Leaders and Followers is a new body of work by the Irish artist Mark O’ Kelly produced over the last six months and made specifically for this solo show. O’ Kelly has completed five paintings on a grand scale for Temple Bar Gallery. Collectively, they may be described as expansive, vivid and highly representational depictions of entirely diverse subjects; their diversity however, belies the underlying consortium of referents and nodes of connectivity that ultimately allow the disparate to cohere into an authentic whole.
O’ Kelly’s choice of material derives from his own personal bank of found imagery. This is a collection he has amassed over time but he has a particular fondness for the type of snapshot or image redolent of the sixties or seventies with its greenish, yellow hues indicative of the technology of its time and its limitations. When such images get ‘exploded out’, transformed by the painter’s palette and O’ Kelly’s very specific vantage points, they become something other, animated by the artist’s energy and by the audiences’ wish to invest meaningful narratives around subjects which acquire their own particular relevance according to the space, time and context in which they are viewed.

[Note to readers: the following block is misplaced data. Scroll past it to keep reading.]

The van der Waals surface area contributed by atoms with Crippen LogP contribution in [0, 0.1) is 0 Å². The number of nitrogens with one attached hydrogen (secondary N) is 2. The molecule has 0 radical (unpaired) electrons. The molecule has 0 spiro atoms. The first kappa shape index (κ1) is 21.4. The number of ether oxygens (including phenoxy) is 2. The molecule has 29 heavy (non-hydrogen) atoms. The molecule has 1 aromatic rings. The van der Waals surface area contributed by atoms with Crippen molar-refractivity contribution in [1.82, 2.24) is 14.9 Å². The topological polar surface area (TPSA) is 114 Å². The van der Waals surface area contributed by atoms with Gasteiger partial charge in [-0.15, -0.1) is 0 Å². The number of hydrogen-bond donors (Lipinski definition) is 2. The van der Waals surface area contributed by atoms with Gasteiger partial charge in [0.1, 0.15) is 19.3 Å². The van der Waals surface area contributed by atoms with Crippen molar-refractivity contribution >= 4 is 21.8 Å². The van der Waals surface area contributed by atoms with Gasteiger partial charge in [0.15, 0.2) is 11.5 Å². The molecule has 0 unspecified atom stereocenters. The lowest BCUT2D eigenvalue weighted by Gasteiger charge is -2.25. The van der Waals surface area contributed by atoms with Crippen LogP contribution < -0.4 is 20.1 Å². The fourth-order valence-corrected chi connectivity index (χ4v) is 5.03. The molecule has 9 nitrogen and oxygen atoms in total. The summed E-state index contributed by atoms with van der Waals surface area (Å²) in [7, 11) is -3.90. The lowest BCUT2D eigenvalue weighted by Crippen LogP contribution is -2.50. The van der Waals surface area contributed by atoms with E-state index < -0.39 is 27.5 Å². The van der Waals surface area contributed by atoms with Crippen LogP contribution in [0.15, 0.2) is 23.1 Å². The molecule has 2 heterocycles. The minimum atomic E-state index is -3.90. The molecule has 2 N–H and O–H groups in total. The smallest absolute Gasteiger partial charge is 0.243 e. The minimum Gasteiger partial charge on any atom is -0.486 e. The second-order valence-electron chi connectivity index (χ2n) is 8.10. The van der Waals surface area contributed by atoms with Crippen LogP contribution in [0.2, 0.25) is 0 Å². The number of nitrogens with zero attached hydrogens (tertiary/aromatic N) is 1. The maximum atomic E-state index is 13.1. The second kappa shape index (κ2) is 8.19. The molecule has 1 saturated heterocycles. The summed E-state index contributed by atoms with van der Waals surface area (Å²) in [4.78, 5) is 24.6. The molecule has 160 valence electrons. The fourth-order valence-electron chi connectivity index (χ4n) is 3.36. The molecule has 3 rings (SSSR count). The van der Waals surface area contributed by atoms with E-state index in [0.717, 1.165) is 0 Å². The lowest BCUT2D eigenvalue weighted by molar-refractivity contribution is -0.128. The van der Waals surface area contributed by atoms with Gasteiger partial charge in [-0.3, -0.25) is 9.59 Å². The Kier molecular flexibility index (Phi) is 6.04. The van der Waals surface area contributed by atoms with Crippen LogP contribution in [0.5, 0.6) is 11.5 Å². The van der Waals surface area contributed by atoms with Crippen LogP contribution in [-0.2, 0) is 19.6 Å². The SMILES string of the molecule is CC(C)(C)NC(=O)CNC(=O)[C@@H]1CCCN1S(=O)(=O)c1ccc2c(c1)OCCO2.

His fascination is with photography and the potential of painting to render it otherwise. As O’ Kelly himself remarks ‘If photography glances a view or an action then painting fixes it’. Photography presents worlds of de-constructed possibility because it frames things partially. It is the painter’s privilege, he maintains, ‘to re-construct and re-frame’ which he does with considerable skill and intuition and very much informed by his knowledge of process and the language and associations of the medium.
Painting the un-paintable is one of the challenges O’ Kelly sets himself, as in how to catch the flames swirling around the tail-end of the abandoned plane. Sometimes he chooses a bird’s eye view with embellishments included to heighten the energy or to emphasise the notion of occasion or ritual. Whether we imagine we are viewing scenes that are banal (the supermarket), historic (the Italian election), epic (the Western prairie) unknown, or perhaps identifiable (the group portrait) is for us to decide. Regardless, O Kelly’s paintings are impressive for the worlds they encompass, worlds that emanate from a fusion between what exists and what can be imagined. The space he offers is there for our intervention.
Mark O’Kelly has exhibited widely both in and outside Ireland. His last solo show Unconscious was at the Black Mariah in Cork in 2009. His last museum show In Fashion was exhibited at the Limerick City Gallery of Art in 2005. He is represented by the Kevin Kavanagh Gallery, Dublin.